In the fury that followed the murderous rampage in a South Carolina church back in June, we Americans found our attention diverted from yet another gun incident to the ubiquitous Confederate battle flag and the unhealed wounds that its presence calls to mind. And in the ensuing noisy debate, I happened to see a right-wing meme in my Facebook stream that gave me pause. It complained about what today’s schoolkids aren’t taught, and it ended with this provocative statement:
Whites were the first people to stop slavery in modern times, whereas slavery continues in Africa to this day.
Presumably, the author of this bit of copy-and-paste truthiness couched this statement with “in modern times,” because he or she knew that Chinese governments had banned slavery at least twice in ancient times. Even at that, China did not permanently free its slaves until the 1720s in the Yongzheng emancipation, and de facto slavery continued for decades.
The long road to emancipation
In fact many nations took steps, however slowly, toward abolition throughout the 18th and 19th century. We can’t be entirely sure what the author meant by “stop slavery,” but I would argue that it must encompass participation in the slave trade and the use of slaves in colonial territories; it has to include more than just the abolition of bondage in the homeland. Nor can we forget serfdom. For while we may marvel at Russia’s abolition of slavery in 1723, we must also note with dismay that its serfs weren’t freed until 1861. (See the Abolition of Slavery Timeline at Wikipedia.)
We could cite the 1777 constitution of the so-called Republic of Vermont, but the slavery ban contained therein had rather spotty enforcement. Moreover, Vermont was a “reluctant republic,” and sought absorption into the Union as soon as it could do so.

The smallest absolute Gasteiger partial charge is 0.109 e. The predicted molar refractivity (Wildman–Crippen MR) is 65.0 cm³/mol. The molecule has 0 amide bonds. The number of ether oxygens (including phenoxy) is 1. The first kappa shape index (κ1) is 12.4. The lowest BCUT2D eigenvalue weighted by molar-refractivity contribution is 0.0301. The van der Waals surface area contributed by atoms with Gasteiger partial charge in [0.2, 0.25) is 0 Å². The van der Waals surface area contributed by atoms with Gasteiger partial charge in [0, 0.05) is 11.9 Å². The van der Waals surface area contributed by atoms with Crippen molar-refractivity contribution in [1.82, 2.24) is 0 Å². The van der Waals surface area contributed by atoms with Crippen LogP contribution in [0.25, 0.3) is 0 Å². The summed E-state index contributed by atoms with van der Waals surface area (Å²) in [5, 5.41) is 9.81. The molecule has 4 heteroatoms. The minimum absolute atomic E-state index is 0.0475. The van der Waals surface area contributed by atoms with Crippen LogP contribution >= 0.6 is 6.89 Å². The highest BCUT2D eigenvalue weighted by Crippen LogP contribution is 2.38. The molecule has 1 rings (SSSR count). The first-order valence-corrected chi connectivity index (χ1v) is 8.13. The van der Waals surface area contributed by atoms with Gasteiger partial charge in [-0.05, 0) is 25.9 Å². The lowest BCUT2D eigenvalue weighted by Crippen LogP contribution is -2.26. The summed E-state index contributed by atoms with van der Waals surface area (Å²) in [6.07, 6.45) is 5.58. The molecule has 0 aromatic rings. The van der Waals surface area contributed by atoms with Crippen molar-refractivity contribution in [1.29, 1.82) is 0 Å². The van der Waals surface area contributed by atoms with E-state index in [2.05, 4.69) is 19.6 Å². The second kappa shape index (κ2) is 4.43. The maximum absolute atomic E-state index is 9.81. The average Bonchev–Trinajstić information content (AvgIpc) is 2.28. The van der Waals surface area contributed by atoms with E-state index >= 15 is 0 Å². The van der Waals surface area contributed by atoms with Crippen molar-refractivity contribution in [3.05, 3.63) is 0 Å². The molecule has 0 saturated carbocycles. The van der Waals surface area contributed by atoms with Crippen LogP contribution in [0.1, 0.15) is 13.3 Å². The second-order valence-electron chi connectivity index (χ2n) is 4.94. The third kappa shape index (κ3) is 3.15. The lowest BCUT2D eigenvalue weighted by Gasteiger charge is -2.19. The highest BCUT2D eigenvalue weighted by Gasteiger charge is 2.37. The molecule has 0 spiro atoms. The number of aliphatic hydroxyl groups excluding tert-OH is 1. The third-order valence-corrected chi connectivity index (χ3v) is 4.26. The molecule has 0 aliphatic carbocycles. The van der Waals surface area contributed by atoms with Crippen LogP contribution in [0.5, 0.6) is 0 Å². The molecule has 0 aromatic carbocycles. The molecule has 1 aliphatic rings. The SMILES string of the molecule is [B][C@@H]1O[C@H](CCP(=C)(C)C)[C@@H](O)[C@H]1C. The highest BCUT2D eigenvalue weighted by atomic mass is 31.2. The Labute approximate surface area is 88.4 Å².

The United States itself, of course, did not eradicate slavery nationally until the passage of the 13th Amendment to the Constitution in 1865. Before that, several nations in the Western Hemisphere had already freed their slaves. Even Great Britain, which had taken halting steps toward full emancipation in the late 18th century, did not effectively end all slavery in the empire until 1837.
We could possibly point to Norway and Denmark as the first two countries to halt participation in the transatlantic slave trade (effective 1803); however, Denmark still allowed slavery in its colonies until 1848. We might also note France, whose revolutionary government briefly outlawed slavery, only to see its return under Napoleon.
A successful revolution
But clearly, of all the places in the world with well-entrenched, industrial-scale slavery, Haiti (originally, the French Colony of Saint-Domingue) is one of the first, if not the first, in which immediate and permanent emancipation took place. And the African slaves did it themselves. In The Half Has Never Been Told: Slavery and the Making of American Capitalism, Edward E. Baptist describes how the revolution started: Continue reading “Forgotten Past: Saint-Domingue, Slave States, and the Second Amendment”